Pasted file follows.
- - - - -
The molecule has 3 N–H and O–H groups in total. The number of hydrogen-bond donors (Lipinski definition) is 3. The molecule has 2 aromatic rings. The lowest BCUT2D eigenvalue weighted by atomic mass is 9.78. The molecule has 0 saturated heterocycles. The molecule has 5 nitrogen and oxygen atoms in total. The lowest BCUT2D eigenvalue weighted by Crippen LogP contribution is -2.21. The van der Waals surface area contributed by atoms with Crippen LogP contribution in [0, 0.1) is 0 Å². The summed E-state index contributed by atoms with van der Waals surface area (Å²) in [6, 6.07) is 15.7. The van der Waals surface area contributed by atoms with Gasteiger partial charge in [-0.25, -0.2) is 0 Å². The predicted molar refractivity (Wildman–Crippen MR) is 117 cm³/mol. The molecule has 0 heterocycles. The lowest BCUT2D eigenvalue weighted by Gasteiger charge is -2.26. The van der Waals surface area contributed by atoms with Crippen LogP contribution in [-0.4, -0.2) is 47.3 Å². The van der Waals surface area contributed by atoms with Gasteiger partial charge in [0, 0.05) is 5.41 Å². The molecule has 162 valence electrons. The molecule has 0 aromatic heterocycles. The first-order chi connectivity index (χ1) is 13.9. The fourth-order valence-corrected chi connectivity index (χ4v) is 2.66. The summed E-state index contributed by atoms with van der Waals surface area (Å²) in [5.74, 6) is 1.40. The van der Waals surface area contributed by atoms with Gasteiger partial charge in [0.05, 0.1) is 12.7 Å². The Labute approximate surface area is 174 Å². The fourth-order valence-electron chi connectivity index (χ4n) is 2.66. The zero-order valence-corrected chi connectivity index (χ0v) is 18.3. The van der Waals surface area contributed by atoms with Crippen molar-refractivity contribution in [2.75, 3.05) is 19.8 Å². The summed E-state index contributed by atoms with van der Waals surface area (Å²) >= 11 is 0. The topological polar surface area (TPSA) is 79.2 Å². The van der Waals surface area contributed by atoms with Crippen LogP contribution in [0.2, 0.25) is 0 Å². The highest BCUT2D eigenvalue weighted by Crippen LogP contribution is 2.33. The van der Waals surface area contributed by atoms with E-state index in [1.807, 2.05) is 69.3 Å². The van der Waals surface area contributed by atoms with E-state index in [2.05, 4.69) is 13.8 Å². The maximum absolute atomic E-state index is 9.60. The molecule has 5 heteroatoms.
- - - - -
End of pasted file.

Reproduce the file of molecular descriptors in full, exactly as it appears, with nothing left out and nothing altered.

The molecule has 3 N–H and O–H groups in total. The number of hydrogen-bond donors (Lipinski definition) is 3. The molecule has 2 aromatic rings. The lowest BCUT2D eigenvalue weighted by atomic mass is 9.78. The molecule has 0 saturated heterocycles. The molecule has 5 nitrogen and oxygen atoms in total. The lowest BCUT2D eigenvalue weighted by Crippen LogP contribution is -2.21. The van der Waals surface area contributed by atoms with Crippen LogP contribution in [0, 0.1) is 0 Å². The summed E-state index contributed by atoms with van der Waals surface area (Å²) in [6, 6.07) is 15.7. The van der Waals surface area contributed by atoms with Gasteiger partial charge in [-0.25, -0.2) is 0 Å². The predicted molar refractivity (Wildman–Crippen MR) is 117 cm³/mol. The molecule has 0 heterocycles. The lowest BCUT2D eigenvalue weighted by Gasteiger charge is -2.26. The van der Waals surface area contributed by atoms with Crippen LogP contribution in [-0.4, -0.2) is 47.3 Å². The van der Waals surface area contributed by atoms with Gasteiger partial charge in [0, 0.05) is 5.41 Å². The molecule has 162 valence electrons. The molecule has 0 aromatic heterocycles. The first-order chi connectivity index (χ1) is 13.9. The fourth-order valence-corrected chi connectivity index (χ4v) is 2.66. The summed E-state index contributed by atoms with van der Waals surface area (Å²) in [5.74, 6) is 1.40. The van der Waals surface area contributed by atoms with Gasteiger partial charge in [0.05, 0.1) is 12.7 Å². The Labute approximate surface area is 174 Å². The fourth-order valence-electron chi connectivity index (χ4n) is 2.66. The zero-order valence-corrected chi connectivity index (χ0v) is 18.3. The van der Waals surface area contributed by atoms with Crippen molar-refractivity contribution in [2.75, 3.05) is 19.8 Å². The summed E-state index contributed by atoms with van der Waals surface area (Å²) >= 11 is 0. The topological polar surface area (TPSA) is 79.2 Å². The van der Waals surface area contributed by atoms with Crippen LogP contribution in [0.2, 0.25) is 0 Å². The highest BCUT2D eigenvalue weighted by Crippen LogP contribution is 2.33. The van der Waals surface area contributed by atoms with E-state index in [1.807, 2.05) is 69.3 Å². The van der Waals surface area contributed by atoms with E-state index in [2.05, 4.69) is 13.8 Å². The maximum absolute atomic E-state index is 9.60. The molecule has 5 heteroatoms.